Dishing Out About Cable

By Timothy R Butler | Posted at 8:32 PM

The other day, it dawned on me. My telephone is digital service provided by the cableco, as is my internet access. Yet, I have a satellite dish. Surely, the cableco could offer something to make it worth my time to switch to cable tv, too, right?

Now, Dish Network has been good to work with. They have good technical support and they were offering a “free” DVR before anyone else. On the other hand, the Weather Channel lacks local forecasts, I can't get any of the local public service channels (occasionally, for instance, the City of St. Peters might have something interesting on, as does Lindenwood U.), and the DVR is not a dual tuner, so if it is recording, you can only watch what you are recording (that doesn't make much sense, now does it?). Dish, these days, gives you a dual-tuner recorder, but they want fifty bucks to replace the old one that I now own, since I was under contract. The one $50 will get me will be a no-charge leased unit instead of one that is mine to keep (although what you do with a satellite tuner/DVR if you cancel service is beyond me anyway…).

So, I called the cable company, Charter Communications. After talking to several people and getting multiple different answers, I finally got the bottom line: they offer about $13 in discounts for getting the “triple play” package (phone, internet and TV), but they are more expensive than Dish, so I'll end up at the same price point as before. Their DVR is also only a 40 hour one versus the 100 hour one that Dish gives out. On the other hand, they offer the aforementioned channels and some others, a GNU/Linux based DVR (a Moxi box) that can be expanded with an external hard disk, photo card readers, etc., and you can even transfer non-flagged material over Firewire to a computer or burner. Moreover, it consolidates all communication and media services onto one bill.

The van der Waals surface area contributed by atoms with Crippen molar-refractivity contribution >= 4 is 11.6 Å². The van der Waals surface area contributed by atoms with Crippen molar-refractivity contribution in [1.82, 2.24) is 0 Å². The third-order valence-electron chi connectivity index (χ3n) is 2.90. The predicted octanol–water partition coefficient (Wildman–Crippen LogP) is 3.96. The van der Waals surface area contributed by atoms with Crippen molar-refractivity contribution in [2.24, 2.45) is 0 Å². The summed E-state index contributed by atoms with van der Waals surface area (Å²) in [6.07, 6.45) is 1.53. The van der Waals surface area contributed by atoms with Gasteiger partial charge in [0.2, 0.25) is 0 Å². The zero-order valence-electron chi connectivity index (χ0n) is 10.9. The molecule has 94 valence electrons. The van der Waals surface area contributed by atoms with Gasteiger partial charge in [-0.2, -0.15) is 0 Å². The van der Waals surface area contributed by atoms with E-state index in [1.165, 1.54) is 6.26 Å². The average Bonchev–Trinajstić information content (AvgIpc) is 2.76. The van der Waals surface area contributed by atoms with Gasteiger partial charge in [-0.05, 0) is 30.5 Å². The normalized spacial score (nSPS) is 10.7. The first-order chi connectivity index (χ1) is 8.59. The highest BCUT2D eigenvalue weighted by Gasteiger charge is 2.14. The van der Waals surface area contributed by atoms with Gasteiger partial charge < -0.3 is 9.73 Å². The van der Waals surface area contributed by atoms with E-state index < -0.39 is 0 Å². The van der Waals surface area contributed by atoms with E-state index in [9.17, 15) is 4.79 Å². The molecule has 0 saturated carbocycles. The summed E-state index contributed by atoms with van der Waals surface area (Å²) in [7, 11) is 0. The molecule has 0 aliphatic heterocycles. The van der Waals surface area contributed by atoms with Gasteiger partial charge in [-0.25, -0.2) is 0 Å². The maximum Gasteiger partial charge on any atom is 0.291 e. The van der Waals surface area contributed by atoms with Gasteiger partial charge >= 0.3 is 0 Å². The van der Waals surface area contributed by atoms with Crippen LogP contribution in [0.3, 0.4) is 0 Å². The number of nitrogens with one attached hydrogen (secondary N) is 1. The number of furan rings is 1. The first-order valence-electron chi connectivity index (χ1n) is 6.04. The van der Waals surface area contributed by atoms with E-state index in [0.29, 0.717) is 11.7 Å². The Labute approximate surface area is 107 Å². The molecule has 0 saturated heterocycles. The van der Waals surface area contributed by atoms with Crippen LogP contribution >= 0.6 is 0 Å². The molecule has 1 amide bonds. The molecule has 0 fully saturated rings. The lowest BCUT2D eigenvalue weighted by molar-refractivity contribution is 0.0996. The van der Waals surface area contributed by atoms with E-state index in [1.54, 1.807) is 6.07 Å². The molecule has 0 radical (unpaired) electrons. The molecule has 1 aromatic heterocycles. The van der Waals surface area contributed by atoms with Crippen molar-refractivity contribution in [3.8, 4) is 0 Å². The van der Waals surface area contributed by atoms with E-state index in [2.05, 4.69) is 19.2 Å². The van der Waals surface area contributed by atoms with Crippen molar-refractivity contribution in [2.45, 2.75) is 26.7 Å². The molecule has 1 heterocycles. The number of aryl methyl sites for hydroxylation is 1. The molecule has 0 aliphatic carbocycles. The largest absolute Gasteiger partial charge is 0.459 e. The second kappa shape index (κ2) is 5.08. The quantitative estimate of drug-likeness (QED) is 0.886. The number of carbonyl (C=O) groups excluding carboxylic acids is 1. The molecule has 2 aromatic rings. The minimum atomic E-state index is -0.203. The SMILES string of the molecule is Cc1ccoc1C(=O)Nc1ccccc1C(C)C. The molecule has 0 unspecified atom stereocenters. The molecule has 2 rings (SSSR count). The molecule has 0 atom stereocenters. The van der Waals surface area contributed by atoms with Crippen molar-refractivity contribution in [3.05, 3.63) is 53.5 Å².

The question is whether it is a wise choice. Charter is ranked lowest for technical support of major providers. In my experience with their internet service, it is pretty good actually, although presently I need to get a technician out because I cannot download anything of substantial size (100 MB or more) without losing the connection). On the bright side, they have a new CEO who is promising to focus the company's resources on improving support and since I live in Charter's home city, we'll probably see any improvements first…


Re: Dishing Out About Cable
There's another benefit to digital cable. No more lost satelite signal. :) I've had comcast digital cable and DISH network. After experiencing both, I'll stick with digital cable if I'm in an area where it is offered. Similar service with fewer problems and no contract. If I find myself living in an area that isn't served by digital cable, I'll go back to DISH, though. I had no complaints against them.
Posted by kevin - Feb 27, 2005 | 9:24 PM

Re: Dishing Out About Cable
True, I have lost it a few times in the rain -- so much for watching the Weather Channel when the weather gets bad, eh? Thanks for the comparison between Comcast and DISH. I think giving it a try might be good. They have a 30-day money back guarantee, and they are out of DVR's at the moment, so by the time they get one in, I'll probably be in the middle of the DISH billing cycle. That'll give me a few weeks to see if it really works out well or not before the dish is turned off.